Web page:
What Is Chronic Myelomonocytic Leukemia?

Chronic myelomonocytic leukemia (CMML) starts in blood-forming cells in the bone marrow and invades the blood.

Cells in nearly any part of the body can become cancer and can spread to other areas of the body. To learn more about how cancers start and spread, see What Is Cancer?

Normal bone marrow

Bone marrow is found inside certain bones such as the skull, ribs, pelvis, and spine. It's made up of blood-forming cells, fat cells, and supporting tissues that help the blood-forming cells grow. A small fraction of the blood-forming cells are a special type of cell known as stem cells. Stem cells are needed to make new cells. When a stem cell divides, it makes 2 cells: one cell that stays a stem cell and another cell that can keep changing and dividing to make blood cells.

There are 3 types of blood cells: red blood cells, white blood cells, and platelets.

Red blood cells pick up oxygen in the lungs and carry it to the rest of the body. These cells also bring carbon dioxide back to the lungs. Having too few red blood cells is called anemia. People with anemia can look pale and feel tired and weak. Severe anemia can cause shortness of breath.

White blood cells (also called leukocytes) are important in fighting infection.

  • Lymphocytes are immune cells in the bone marrow, the blood, and in lymph nodes. Some kinds of lymphocytes make the antibodies that help your body fight germs. Other kinds directly kill invading germs by making toxic substances that damage the cells.
  • Granulocytes are white blood cells that destroy bacteria. They contain granules that are made up of enzymes and other substances which can destroy germs that cause infections. In the bone marrow, granulocytes develop from young cells called myeloblasts. The most common type of granulocyte is the neutrophil; which is crucial in fighting bacteria. Other types of granulocytes are basophils, and eosinophils. When the number of neutrophils in the blood is low, it is called neutropenia. This can lead to severe infections.
  • Monocytes are related to the granulocyte family. They also help protect you against bacteria. The early cells in the bone marrow that turn into monocytes are called monoblasts. When monocytes leave your bloodstream and go into tissue, they become macrophages. Macrophages can destroy germs by surrounding and digesting them. They're also important in helping lymphocytes recognize germs and start making antibodies to fight them.

Platelets are thought of as a type of blood cell, but they're really small pieces of a cell. They start as a large cell in the bone marrow called the megakaryocyte. Pieces of this cell break off and enter your bloodstream as platelets, which you need for your blood to clot. Platelets plug up damaged areas of blood vessels caused by cuts or bruises. If you have a shortage of platelets (a condition called thrombocytopenia) you can bleed and bruise a lot.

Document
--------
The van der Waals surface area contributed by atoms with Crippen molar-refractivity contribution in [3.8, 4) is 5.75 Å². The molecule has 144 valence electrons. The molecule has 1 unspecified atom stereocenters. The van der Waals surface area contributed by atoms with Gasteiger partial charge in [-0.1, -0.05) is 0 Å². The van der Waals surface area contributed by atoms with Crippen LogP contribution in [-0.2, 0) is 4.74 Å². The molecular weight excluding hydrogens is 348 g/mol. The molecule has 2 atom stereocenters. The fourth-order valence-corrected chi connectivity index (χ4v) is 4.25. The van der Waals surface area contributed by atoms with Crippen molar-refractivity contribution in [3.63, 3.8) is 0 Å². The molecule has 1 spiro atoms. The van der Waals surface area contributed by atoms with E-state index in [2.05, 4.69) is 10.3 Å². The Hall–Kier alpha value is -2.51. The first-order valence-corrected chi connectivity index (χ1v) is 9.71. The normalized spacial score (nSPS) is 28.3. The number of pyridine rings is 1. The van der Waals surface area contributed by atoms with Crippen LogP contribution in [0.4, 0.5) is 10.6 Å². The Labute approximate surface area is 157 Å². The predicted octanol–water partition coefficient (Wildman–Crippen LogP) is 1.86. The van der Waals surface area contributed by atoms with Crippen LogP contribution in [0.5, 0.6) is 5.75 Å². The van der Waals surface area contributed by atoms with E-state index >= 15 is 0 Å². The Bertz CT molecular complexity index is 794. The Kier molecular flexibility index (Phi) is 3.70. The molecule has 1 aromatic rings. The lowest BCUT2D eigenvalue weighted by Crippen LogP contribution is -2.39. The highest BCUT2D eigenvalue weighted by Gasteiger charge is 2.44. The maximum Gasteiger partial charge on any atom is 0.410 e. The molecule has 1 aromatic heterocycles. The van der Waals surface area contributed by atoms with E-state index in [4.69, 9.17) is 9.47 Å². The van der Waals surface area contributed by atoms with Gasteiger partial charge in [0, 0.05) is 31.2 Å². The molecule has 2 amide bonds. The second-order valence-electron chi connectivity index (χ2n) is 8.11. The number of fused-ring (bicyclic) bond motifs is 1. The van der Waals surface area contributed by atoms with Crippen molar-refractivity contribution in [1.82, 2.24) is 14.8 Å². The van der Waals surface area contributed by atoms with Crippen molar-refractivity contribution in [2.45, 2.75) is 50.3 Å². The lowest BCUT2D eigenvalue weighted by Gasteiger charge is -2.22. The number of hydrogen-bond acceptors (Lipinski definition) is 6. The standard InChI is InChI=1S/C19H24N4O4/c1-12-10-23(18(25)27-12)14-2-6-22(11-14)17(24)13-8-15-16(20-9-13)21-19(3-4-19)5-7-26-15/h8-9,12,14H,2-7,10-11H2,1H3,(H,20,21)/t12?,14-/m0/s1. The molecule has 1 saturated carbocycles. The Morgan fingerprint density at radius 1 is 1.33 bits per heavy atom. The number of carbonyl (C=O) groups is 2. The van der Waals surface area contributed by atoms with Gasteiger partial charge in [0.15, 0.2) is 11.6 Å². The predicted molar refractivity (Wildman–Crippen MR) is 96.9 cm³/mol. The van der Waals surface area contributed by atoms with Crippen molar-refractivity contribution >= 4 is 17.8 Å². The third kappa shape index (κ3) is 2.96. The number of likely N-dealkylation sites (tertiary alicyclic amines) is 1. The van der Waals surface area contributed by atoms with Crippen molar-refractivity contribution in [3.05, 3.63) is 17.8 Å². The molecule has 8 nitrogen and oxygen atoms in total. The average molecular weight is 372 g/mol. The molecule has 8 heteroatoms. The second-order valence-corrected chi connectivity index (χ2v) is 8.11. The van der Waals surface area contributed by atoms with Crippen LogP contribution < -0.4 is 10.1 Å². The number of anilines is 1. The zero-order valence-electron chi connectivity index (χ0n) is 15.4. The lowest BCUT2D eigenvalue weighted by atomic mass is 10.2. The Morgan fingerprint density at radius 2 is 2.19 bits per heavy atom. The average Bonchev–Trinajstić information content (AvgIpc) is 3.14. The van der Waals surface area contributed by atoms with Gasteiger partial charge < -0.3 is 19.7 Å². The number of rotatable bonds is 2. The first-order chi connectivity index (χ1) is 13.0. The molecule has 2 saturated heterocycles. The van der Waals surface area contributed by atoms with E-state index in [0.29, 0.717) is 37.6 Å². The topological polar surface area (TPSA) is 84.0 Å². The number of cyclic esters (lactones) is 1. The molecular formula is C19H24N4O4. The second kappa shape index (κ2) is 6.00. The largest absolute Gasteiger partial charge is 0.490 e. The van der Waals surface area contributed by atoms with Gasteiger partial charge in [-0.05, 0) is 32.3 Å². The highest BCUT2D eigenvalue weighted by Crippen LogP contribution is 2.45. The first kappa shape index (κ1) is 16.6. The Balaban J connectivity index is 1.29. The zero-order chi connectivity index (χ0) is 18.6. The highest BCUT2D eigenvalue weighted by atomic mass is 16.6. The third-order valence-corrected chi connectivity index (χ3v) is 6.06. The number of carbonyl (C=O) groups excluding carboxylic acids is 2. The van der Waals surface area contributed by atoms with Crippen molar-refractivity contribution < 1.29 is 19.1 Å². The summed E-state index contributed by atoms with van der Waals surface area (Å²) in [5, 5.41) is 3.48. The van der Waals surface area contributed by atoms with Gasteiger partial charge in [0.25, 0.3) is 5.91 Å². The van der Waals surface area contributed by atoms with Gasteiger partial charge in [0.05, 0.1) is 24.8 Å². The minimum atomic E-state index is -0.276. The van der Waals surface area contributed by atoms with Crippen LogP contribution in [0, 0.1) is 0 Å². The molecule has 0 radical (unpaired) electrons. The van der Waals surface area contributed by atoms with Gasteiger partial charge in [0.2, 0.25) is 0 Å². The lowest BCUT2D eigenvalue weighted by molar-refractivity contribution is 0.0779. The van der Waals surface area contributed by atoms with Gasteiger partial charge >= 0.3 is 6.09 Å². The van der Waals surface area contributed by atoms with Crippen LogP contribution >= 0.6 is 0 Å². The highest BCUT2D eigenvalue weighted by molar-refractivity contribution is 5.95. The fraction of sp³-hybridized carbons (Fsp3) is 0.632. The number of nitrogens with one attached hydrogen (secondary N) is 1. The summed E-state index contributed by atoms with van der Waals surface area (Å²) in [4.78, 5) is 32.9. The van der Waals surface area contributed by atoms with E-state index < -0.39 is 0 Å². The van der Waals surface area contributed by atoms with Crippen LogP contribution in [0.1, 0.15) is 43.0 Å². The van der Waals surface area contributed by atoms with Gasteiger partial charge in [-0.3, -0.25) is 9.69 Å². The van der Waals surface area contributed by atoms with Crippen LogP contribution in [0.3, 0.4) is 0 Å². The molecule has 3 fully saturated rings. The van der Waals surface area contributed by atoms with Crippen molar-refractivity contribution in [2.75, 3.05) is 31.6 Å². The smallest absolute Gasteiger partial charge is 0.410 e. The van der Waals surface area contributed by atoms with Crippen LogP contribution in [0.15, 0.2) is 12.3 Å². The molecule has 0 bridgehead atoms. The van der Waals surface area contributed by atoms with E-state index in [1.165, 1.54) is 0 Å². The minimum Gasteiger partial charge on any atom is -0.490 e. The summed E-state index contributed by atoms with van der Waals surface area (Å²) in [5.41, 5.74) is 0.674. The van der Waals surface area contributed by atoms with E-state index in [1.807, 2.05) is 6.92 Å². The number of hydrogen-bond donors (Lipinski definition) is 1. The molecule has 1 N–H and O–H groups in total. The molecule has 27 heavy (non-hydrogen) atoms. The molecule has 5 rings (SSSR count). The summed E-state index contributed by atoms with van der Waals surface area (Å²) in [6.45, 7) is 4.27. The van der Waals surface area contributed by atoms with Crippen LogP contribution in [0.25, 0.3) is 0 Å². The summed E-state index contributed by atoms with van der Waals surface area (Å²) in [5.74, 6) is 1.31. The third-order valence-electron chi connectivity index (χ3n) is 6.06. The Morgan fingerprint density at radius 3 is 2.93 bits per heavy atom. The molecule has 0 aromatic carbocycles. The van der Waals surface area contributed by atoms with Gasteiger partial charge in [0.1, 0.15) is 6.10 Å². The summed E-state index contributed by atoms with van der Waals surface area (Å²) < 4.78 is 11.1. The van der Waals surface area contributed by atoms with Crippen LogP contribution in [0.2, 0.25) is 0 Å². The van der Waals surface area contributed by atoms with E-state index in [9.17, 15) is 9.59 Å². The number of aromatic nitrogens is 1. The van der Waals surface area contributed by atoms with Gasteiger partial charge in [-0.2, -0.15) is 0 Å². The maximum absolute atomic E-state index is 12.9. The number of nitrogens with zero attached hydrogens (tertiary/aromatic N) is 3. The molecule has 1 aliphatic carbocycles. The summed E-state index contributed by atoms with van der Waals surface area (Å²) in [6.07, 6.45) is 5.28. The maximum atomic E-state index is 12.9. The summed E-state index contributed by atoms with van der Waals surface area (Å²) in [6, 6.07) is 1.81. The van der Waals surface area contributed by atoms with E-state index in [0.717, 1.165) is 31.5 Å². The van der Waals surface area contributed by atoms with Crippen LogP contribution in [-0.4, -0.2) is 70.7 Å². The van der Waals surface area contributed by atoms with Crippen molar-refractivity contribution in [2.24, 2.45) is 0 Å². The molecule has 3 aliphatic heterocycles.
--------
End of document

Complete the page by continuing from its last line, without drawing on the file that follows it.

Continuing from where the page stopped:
Features of chronic myelomonocytic leukemia

  • People with CMML may have shortages of some blood cells, but a main problem is too many monocytes. (at least 1,000 per mm3). Often, the monocyte count is much higher, causing their total white blood cell count to become very high as well.
  • Usually there are some abnormal cells, called blasts, in the bone marrow. The amount of blasts in CMML is below 20%.
  • Many people with CMML have enlarged spleens (an organ that lies just below the left rib cage).
  • About 15% to 30% of people with CMML go on to develop acute myeloid leukemia.
  • The DNA inside the abnormal cells does not have certain changes in the genes called BCR/ABL (philadephia chromosome), or PDGFRA and PDGRFRB. For more information about these gene changes, see How is CMML diagnosed?

Because CMML patients have abnormal-looking (dysplastic) cells in their bone marrow, for a long time CMML was considered a type of myelodysplastic syndrome. Still, it didn't fit in well with other diseases in that group because a key feature of myelodysplastic syndromes is having too few blood cells.

CMML is more like a myeloproliferative disease (myelo -- bone marrow, proliferative -- excessive growth). Chronic myeloid leukemia is an example of a myeloproliferative disease where there's an over-production of white blood cells.

Since CMML has features of both a myelodysplastic syndrome and myeloproliferative disorder, experts created a new category for it: myelodysplastic/myeloproliferative diseases. CMML is the most common disease in this group. Much less common diseases in this group are atypical chronic myeloid leukemia and juvenile myelomonocytic leukemia. All of these diseases produce a lot of abnormal blood cells.

The American Cancer Society medical and editorial content team
Our team is made up of doctors and master’s-prepared nurses with deep knowledge of cancer care as well as journalists, editors, and translators with extensive experience in medical writing.

National Cancer Institute. Chronic Myelodysplastic/Myeloproliferative Neoplasms treatment (PDQ) - Patient Version. August 12, 2015.

Last Medical Review: September 28, 2017 Last Revised: October 25, 2017

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